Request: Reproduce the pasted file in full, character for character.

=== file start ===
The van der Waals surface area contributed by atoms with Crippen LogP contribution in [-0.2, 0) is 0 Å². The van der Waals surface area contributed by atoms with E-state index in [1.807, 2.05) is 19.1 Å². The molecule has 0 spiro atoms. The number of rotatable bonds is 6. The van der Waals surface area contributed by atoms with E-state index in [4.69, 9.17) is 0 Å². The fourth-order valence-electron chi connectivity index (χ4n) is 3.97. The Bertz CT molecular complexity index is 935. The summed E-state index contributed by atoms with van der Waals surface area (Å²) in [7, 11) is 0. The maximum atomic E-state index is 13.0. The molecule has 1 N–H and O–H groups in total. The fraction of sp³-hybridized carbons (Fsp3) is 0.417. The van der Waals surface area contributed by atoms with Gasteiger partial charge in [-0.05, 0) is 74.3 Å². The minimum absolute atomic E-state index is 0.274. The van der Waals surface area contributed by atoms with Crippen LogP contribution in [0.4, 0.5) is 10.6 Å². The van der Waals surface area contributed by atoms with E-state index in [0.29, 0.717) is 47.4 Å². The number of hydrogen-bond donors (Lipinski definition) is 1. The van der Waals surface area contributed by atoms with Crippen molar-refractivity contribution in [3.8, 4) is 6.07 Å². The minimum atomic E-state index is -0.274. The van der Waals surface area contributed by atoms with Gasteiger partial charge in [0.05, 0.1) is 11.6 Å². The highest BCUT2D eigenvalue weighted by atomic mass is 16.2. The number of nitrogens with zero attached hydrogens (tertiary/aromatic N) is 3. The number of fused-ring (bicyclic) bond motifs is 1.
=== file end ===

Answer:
The van der Waals surface area contributed by atoms with Crippen LogP contribution in [-0.2, 0) is 0 Å². The van der Waals surface area contributed by atoms with E-state index in [1.807, 2.05) is 19.1 Å². The molecule has 0 spiro atoms. The number of rotatable bonds is 6. The van der Waals surface area contributed by atoms with E-state index in [4.69, 9.17) is 0 Å². The fourth-order valence-electron chi connectivity index (χ4n) is 3.97. The Bertz CT molecular complexity index is 935. The summed E-state index contributed by atoms with van der Waals surface area (Å²) in [7, 11) is 0. The maximum atomic E-state index is 13.0. The molecule has 1 N–H and O–H groups in total. The fraction of sp³-hybridized carbons (Fsp3) is 0.417. The van der Waals surface area contributed by atoms with Gasteiger partial charge in [-0.05, 0) is 74.3 Å². The minimum absolute atomic E-state index is 0.274. The van der Waals surface area contributed by atoms with Crippen LogP contribution in [0.4, 0.5) is 10.6 Å². The van der Waals surface area contributed by atoms with E-state index in [0.29, 0.717) is 47.4 Å². The number of hydrogen-bond donors (Lipinski definition) is 1. The van der Waals surface area contributed by atoms with Crippen molar-refractivity contribution in [3.8, 4) is 6.07 Å². The minimum atomic E-state index is -0.274. The van der Waals surface area contributed by atoms with Gasteiger partial charge in [0.05, 0.1) is 11.6 Å². The highest BCUT2D eigenvalue weighted by atomic mass is 16.2. The number of nitrogens with zero attached hydrogens (tertiary/aromatic N) is 3. The number of fused-ring (bicyclic) bond motifs is 1.